Home / Arts / Classical Music/Dance / Symphonic Benchmarks
Wednesday, Jan. 12, 2011

Symphonic Benchmarks

MSO concert features Mozart, Ives and Cedarburg’s Gordon

Google+ Pinterest Print
Guest conductor James Gaffigan kicks off the Milwaukee Symphony Orchestra’s 2011 schedule with a concert comprising two very different symphonies and a contemporary concerto.

Though Wolfgang Mozart (1756-91) composed music throughout his all-too-brief life, the prominent benchmarks increased as time progressed. This is certainly true of the quarter-century during which Mozart composed his 41 symphonies—by the end, the full extent of the evolution is remarkable. Truly the summit of Mozart’s achievement is his final word on the subject: Symphony No. 41 in C Major, K. 551 (1788), which embodies the Classical symphonic form perfectly with its four movements—the first and last up-tempo, the second slower and third a minuet with trio. But within the structure Mozart applied his creative genius. The finale is exceptional for the richness of its contrapuntal language; a four-note motive, put through its paces, inspires the greatest of tension and dramatic impulse to the very last bars.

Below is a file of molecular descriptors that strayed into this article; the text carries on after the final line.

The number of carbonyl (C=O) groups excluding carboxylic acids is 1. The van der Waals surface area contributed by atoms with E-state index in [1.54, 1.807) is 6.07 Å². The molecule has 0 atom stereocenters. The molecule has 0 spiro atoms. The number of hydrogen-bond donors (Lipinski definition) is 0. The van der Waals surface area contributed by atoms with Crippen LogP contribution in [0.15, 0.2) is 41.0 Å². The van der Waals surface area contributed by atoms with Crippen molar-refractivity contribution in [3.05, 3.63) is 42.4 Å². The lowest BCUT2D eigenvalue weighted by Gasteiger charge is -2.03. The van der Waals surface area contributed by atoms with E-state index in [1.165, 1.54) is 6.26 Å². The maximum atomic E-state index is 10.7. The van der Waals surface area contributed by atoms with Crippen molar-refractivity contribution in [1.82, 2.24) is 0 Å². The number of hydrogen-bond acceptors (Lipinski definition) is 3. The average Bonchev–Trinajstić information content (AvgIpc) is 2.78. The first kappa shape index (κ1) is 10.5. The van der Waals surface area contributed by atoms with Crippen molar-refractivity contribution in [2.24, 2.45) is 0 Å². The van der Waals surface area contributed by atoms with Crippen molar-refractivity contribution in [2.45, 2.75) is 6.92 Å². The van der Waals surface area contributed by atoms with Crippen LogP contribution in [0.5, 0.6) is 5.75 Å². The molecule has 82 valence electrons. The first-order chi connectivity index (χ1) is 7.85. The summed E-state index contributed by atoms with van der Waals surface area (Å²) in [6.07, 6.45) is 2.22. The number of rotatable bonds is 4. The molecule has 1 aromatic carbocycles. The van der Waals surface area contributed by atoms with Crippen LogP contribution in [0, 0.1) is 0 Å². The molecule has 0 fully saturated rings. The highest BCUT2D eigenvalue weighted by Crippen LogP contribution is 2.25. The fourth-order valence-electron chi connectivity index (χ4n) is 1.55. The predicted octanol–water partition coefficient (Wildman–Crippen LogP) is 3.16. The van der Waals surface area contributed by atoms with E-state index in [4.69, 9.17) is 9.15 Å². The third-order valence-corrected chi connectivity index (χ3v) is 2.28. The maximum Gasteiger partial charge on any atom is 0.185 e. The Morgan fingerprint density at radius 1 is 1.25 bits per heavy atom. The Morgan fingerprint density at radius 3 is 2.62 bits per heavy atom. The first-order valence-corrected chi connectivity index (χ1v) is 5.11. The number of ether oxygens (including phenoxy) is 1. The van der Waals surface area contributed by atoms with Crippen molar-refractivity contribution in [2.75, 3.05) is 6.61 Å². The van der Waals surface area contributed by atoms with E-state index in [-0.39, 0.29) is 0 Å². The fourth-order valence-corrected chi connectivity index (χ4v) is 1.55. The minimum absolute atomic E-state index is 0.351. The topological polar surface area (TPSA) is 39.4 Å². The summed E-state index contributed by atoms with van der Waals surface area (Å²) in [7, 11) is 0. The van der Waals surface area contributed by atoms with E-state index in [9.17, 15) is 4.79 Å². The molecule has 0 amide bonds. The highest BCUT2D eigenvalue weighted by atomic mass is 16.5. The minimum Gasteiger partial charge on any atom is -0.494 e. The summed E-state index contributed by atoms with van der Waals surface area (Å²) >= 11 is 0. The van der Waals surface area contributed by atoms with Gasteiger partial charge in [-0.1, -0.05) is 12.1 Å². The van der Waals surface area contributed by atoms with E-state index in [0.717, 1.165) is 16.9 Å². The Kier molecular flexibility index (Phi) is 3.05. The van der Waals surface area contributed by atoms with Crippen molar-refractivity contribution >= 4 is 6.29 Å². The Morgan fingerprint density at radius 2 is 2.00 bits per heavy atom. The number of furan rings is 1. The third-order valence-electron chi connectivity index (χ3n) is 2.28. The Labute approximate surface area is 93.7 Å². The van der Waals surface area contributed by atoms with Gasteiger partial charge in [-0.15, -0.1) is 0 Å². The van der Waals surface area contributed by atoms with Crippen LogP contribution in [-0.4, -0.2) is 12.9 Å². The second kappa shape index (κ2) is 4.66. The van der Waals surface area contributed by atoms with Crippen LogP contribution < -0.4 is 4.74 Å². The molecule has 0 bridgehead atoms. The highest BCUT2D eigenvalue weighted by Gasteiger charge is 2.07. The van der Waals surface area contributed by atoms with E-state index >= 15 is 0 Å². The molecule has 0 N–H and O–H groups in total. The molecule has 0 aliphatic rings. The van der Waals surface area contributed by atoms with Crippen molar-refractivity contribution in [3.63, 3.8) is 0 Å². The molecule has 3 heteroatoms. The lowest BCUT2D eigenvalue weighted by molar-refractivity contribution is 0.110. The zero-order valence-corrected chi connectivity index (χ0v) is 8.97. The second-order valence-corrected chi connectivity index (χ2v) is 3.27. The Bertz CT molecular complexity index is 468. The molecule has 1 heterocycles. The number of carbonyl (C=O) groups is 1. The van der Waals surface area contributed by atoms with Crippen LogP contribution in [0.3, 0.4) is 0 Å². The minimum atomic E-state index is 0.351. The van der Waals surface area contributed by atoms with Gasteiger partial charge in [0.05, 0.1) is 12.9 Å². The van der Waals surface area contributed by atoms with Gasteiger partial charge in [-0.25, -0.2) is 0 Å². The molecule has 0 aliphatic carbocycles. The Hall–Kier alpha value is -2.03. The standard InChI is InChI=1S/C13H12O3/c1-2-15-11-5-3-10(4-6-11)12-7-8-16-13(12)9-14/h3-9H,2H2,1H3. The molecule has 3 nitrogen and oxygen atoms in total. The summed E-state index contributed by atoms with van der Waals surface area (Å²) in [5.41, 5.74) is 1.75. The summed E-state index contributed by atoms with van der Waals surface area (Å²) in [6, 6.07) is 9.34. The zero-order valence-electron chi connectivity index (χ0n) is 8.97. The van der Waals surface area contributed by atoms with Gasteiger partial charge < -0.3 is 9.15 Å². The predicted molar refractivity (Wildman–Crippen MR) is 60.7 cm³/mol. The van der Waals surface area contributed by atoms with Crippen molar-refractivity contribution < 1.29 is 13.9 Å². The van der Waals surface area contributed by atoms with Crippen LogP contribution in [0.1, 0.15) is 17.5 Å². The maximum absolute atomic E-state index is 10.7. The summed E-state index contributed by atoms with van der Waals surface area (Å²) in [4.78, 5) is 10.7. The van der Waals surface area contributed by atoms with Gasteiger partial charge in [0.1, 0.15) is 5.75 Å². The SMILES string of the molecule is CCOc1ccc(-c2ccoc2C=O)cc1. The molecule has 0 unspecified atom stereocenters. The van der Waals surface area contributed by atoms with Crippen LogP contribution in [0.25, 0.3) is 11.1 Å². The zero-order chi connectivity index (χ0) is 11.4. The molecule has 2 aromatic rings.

Pioneering American symphonist Charles Ives (1874-1954) found his inspiration in America’s people and places. Ives’ Symphony No. 3 (The Camp Meeting) originated as a set of organ works composed for a Presbyterian church in New York. It’s the most atypical of Ives’ five symphonies—a clear and uncluttered reminiscence of 19th-century America as sounded through its hymns.

Though 41-year-old American composer Geoffrey Gordon studies and spends much of his time in New York City, Cedarburg remains his home. The MSO performs Gordon’s Concerto for Trombone and Orchestra (Megumi Kanda, soloist), as well as the above-mentioned Mozart and Ives symphonies at Uihlein Hall on Jan. 14-15.